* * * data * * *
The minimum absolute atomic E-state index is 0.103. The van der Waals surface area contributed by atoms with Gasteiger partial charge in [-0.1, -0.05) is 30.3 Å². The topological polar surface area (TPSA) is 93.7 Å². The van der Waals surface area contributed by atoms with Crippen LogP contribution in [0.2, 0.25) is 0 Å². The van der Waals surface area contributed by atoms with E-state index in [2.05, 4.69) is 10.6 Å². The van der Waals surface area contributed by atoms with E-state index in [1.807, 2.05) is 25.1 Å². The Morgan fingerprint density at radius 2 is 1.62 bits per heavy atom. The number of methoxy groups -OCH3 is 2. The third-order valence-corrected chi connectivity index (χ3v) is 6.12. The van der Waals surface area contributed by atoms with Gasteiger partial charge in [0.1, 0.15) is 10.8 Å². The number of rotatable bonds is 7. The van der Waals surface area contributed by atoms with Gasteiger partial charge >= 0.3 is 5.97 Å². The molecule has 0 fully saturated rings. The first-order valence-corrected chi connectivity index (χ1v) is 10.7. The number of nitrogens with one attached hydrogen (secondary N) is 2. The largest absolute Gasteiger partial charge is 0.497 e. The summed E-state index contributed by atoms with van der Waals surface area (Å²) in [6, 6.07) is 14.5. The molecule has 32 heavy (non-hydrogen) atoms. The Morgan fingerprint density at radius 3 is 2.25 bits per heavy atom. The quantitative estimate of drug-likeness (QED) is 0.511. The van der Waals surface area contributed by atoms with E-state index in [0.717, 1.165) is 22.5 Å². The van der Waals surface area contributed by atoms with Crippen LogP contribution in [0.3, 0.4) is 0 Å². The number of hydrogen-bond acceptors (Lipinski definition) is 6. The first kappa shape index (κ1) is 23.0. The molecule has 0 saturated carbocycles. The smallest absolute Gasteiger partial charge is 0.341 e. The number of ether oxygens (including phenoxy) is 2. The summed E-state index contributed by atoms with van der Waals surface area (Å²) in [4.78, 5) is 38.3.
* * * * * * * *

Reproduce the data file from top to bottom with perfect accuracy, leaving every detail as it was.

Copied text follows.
The minimum absolute atomic E-state index is 0.103. The van der Waals surface area contributed by atoms with Gasteiger partial charge in [-0.1, -0.05) is 30.3 Å². The topological polar surface area (TPSA) is 93.7 Å². The van der Waals surface area contributed by atoms with Crippen LogP contribution in [0.2, 0.25) is 0 Å². The van der Waals surface area contributed by atoms with E-state index in [2.05, 4.69) is 10.6 Å². The van der Waals surface area contributed by atoms with E-state index in [1.807, 2.05) is 25.1 Å². The Morgan fingerprint density at radius 2 is 1.62 bits per heavy atom. The number of methoxy groups -OCH3 is 2. The third-order valence-corrected chi connectivity index (χ3v) is 6.12. The van der Waals surface area contributed by atoms with Gasteiger partial charge in [0.1, 0.15) is 10.8 Å². The number of rotatable bonds is 7. The van der Waals surface area contributed by atoms with Gasteiger partial charge >= 0.3 is 5.97 Å². The molecule has 0 fully saturated rings. The first-order valence-corrected chi connectivity index (χ1v) is 10.7. The number of nitrogens with one attached hydrogen (secondary N) is 2. The largest absolute Gasteiger partial charge is 0.497 e. The summed E-state index contributed by atoms with van der Waals surface area (Å²) in [6, 6.07) is 14.5. The molecule has 32 heavy (non-hydrogen) atoms. The Morgan fingerprint density at radius 3 is 2.25 bits per heavy atom. The quantitative estimate of drug-likeness (QED) is 0.511. The van der Waals surface area contributed by atoms with E-state index in [0.717, 1.165) is 22.5 Å². The van der Waals surface area contributed by atoms with Crippen LogP contribution in [0.3, 0.4) is 0 Å². The number of hydrogen-bond acceptors (Lipinski definition) is 6. The first kappa shape index (κ1) is 23.0. The molecule has 0 saturated carbocycles. The smallest absolute Gasteiger partial charge is 0.341 e. The number of ether oxygens (including phenoxy) is 2. The summed E-state index contributed by atoms with van der Waals surface area (Å²) in [4.78, 5) is 38.3.